Photo edited by Jessica Ott
Yak Throwing 101
First, squat down next to your yak and put your head in between it’s legs. Wrap one arm around the front two legs and the other around the back two legs. Then keeping your core tight, lift from your legs…… Oh…. Wait. Yak as in a kayak, not the animal. Well now that’s a different beast!
Loading and unloading your kayak on top of your vehicle or on a trailer is one of the common ways kayak anglers hurt their back. While it doesn’t take a rocket scientist to do it properly it takes a little awareness to have everything go smoothly so you can head out on your favorite body of water. Follow these 3 tips to help you avoid getting injured when throwing your yak around
No need to find the person of your dreams for this you just have to engage your core!
Your core muscles are your abs, obliques and lower back. When lifting and getting your kayak set to load it’s easy to twist putting a lot of weight on you at weird angles. To avoid this, keep your core engaged. Generally most of us need will be at a weird angle at some point while loading or unloading but you can help stop it from injuring you by keeping your core muscles flexed. Because they are flexed you may realize you can’t twist or bend as far. That’s ok, it’s protecting you!
You’ve heard it since you were a kid, lift with your knees and not your back. I hate to tell you but the advice is still good. When lifting your kayak off the group or putting it back on the group, use your legs. It may seem easier to just bend over and round out your back but you are killing your back and putting it at huge risk. Keeping your core engaged, raise or lower your kayak using your legs and work at keeping your back straight. If you round it out too much when holding weight you can tweak it and cause pain.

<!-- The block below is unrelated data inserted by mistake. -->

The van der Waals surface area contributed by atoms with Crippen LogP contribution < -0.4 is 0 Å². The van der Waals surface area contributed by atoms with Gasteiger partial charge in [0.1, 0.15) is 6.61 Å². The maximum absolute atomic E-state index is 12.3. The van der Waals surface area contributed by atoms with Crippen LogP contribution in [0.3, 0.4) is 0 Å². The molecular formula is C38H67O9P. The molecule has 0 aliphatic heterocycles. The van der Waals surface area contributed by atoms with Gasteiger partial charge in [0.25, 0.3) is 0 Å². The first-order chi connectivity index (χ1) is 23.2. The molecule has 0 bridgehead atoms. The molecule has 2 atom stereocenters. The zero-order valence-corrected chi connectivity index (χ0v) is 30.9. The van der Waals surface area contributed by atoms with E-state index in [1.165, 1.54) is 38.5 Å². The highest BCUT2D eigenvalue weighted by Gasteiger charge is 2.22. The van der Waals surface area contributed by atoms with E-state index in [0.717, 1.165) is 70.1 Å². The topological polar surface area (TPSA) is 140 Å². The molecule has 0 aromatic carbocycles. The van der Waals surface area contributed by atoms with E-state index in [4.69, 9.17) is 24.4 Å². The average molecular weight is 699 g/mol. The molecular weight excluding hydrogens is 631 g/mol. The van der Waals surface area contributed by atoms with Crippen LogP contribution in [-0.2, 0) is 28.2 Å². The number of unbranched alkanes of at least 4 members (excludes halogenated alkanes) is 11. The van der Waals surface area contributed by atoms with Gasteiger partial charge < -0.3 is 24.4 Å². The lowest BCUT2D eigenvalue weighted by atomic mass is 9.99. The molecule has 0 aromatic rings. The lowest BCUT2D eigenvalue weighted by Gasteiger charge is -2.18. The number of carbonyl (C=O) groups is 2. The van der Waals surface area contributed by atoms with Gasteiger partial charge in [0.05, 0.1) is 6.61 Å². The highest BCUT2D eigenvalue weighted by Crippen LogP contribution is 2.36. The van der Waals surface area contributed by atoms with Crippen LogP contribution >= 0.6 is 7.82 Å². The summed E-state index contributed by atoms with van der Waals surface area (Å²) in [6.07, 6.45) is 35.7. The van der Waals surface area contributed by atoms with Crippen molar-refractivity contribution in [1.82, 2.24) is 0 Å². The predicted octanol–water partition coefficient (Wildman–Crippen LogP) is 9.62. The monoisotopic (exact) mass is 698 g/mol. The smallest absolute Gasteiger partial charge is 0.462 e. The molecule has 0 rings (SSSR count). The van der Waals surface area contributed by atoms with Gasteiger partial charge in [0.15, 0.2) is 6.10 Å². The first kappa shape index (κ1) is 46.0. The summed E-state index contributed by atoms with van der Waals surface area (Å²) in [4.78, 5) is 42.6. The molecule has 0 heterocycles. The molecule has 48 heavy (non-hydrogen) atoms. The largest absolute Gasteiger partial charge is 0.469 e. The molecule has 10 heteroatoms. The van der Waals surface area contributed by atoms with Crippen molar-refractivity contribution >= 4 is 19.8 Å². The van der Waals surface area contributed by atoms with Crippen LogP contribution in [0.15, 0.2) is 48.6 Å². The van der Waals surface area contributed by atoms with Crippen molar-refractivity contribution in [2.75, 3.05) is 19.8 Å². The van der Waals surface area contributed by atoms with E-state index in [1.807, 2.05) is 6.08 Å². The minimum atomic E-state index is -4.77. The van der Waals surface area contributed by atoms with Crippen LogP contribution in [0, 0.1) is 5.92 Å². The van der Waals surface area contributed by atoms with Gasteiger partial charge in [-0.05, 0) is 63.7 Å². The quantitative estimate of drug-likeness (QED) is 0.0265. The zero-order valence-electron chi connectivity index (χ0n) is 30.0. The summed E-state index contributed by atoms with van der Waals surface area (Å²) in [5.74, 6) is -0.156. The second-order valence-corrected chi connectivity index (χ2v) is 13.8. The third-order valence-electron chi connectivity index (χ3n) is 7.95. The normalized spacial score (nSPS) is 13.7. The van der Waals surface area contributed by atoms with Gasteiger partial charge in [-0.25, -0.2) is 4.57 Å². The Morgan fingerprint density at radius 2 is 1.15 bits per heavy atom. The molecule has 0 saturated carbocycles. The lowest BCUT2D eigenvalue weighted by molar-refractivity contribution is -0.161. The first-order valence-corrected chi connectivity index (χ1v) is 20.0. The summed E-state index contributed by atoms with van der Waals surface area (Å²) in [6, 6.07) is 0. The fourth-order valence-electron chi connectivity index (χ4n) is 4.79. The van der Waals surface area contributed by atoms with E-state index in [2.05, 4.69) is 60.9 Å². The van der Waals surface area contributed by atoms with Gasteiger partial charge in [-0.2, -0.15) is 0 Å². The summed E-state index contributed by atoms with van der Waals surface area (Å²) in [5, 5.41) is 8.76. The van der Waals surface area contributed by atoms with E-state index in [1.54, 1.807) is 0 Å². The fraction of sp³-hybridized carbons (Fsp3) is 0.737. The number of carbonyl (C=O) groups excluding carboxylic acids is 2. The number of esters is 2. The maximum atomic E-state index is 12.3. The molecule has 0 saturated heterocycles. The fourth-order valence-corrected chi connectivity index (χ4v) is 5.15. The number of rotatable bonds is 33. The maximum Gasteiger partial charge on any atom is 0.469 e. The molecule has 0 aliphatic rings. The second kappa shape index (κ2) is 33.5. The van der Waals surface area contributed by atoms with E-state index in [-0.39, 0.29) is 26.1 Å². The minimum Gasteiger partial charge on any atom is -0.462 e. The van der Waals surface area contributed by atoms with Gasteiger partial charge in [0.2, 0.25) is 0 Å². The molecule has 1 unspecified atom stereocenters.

Two’s better than one
Having a buddy is great, especially when they are willing to help! If your friend grabs one end of your kayak and you grab the other, it makes it a lot easier to take it off or put it on our car or trailer. Remember that you still want to keep your core engage, use your legs, and not to round out your back.
When we lift we use our muscles (duh) but when you’re holding onto something you can use your skeletal strength. This means that your arms are straight and your muscles aren’t flexed while holding onto your yak.
Loading your kayak on top of your vehicle means you have to lift it higher than a trailer. There are a few ways to get it at a good height but one way that I found that works great is set the kayak on its side on the ground. Stand in the center and bend down (using your knees). Have one hand grab the center handle and the other a scupper hole or other side of the yak. Hold the kayak firmly and stand up. As you’re standing up use the momentum and lift the kayak onto your shoulder using your hands to help balance it Then walk it up to your car and place it on the rack. Note that you will want to follow the tips above to do this without causing injury.
Strap me down
Now to get cruising….well, almost cruising. After your kayak is on it’s rack or trailer make sure it’s balanced and doesn’t tilt one way or another. Then strap it down using cam style straps. Be sure it’s tight but not bending the plastic of your kayak. Be sure you add bow and stern straps as well. The last thing you want happening is it flying off your car and having it hurt other people or damaging other vehicles.
Photo edited by Jessica Ott.